The process was different from any show any of us had worked on, and we couldn’t figure out how to process it, so we just kept checking in with each other, telling each other things that we’d figured out. Like creating any character, 90 percent got thrown out and the 10 percent that remained we all tried to keep consistent with each other, or really find the particular gestures that we knew would stay throughout, even if the character shifted. And then you had to figure out from the beginning to the end—two of the characters change and one pretty much stays the same, so you’re tracking that and allowing for change to happen or it would be stilted within itself. It was such a crazy process, I think it will continue to shift and become more and more distinct as we run the show, too.
How were the parts split? Was it firmly decided who would be playing what and when from the beginning?
Yeah, the script is written with the shifts in there, so from the beginning we knew how it was going to work. I think the characters the three of us begin playing are the ones that are most comfortable for us, and as the play shifts, it becomes more of a challenge for each of us. And that made it fun, too.
How did you work to balance the comedy and horror aspects of the adaptation? What do you think incorporating that campy element adds to the story?
Trying to figure out tone in this show for Sean and for us was challenging, and I think it went through a lot of different tones as we tried to find what would be best. We all kept our eye on classic melodrama and how to play that, both in fun and in including the audience. What we now think of as camp at one point was really just straightforward melodrama, with jesters and a lot of silent-movie eye acting and things like that. We just started to embrace that as a skill and tried to become experts at it and tried to show that there’s a lot of fun in this but there’s a lot of expertise and great storytelling, especially for horror-filled, trickery-filled theater. So we embraced that as something to hang onto tone-wise, and then you just, I think with any kind of style choices, ultimately it’s still being honest once you have a physical language for your character. You’re still just communicating with each other and the audience, and ideally in an honest way where you’re still trying to get something from each other and still have hope that it’s going to turn out well. Which it doesn’t for these guys. [Laughs.]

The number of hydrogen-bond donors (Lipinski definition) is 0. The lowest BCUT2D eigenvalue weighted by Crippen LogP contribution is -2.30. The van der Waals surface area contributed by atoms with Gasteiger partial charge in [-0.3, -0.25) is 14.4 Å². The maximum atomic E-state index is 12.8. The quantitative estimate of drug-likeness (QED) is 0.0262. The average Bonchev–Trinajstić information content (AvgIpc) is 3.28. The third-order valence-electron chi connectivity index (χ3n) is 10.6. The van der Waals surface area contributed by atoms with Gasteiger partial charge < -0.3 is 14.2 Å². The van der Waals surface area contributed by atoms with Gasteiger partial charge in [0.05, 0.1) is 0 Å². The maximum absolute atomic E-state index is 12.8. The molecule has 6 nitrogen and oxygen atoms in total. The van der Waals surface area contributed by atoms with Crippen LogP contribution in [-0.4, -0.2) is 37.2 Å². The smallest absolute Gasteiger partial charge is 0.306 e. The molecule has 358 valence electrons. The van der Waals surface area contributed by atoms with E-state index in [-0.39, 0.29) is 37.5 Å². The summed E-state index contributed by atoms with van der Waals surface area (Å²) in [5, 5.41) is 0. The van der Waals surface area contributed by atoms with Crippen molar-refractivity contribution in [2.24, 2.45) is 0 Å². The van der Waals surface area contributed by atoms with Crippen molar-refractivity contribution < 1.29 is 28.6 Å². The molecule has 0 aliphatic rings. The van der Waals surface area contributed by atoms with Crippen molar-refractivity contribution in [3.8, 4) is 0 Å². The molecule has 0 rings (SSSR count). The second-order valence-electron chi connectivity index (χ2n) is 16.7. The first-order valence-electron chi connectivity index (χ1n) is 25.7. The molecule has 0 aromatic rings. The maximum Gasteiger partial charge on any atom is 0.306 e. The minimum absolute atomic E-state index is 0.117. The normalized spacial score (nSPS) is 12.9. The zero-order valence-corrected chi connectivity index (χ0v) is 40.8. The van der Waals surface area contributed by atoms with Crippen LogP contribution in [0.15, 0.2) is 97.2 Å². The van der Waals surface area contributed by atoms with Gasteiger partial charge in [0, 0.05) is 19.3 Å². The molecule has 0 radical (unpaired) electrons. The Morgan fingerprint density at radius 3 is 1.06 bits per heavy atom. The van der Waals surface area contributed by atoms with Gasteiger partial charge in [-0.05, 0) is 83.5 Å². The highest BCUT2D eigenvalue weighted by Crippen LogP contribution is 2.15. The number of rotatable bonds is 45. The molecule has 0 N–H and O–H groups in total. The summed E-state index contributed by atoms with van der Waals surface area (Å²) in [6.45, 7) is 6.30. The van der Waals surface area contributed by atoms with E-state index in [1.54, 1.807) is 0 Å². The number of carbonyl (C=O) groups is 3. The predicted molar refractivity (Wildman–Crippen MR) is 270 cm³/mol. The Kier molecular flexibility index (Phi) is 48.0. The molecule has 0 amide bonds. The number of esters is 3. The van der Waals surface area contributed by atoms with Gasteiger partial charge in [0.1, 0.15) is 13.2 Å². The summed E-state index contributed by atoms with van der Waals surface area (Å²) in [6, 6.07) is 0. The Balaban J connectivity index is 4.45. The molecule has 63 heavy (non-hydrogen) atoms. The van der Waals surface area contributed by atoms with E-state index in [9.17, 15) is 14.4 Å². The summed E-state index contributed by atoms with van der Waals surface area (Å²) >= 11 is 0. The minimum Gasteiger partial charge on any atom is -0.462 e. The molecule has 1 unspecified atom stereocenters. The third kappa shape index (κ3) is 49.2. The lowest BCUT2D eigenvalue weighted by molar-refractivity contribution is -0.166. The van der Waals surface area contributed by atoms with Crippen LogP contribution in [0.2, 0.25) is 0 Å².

Hypocrites shows always take advantage of the fact that it’s live theater to create an experience that is unique from other media, whether its promenade staging in Pirates of Penzance, setting 6 Characters in Search of an Author at a rehearsal or having three actors playing all the roles in Fall of the House of Usher. Do you think that’s an essential part of the theater’s mission?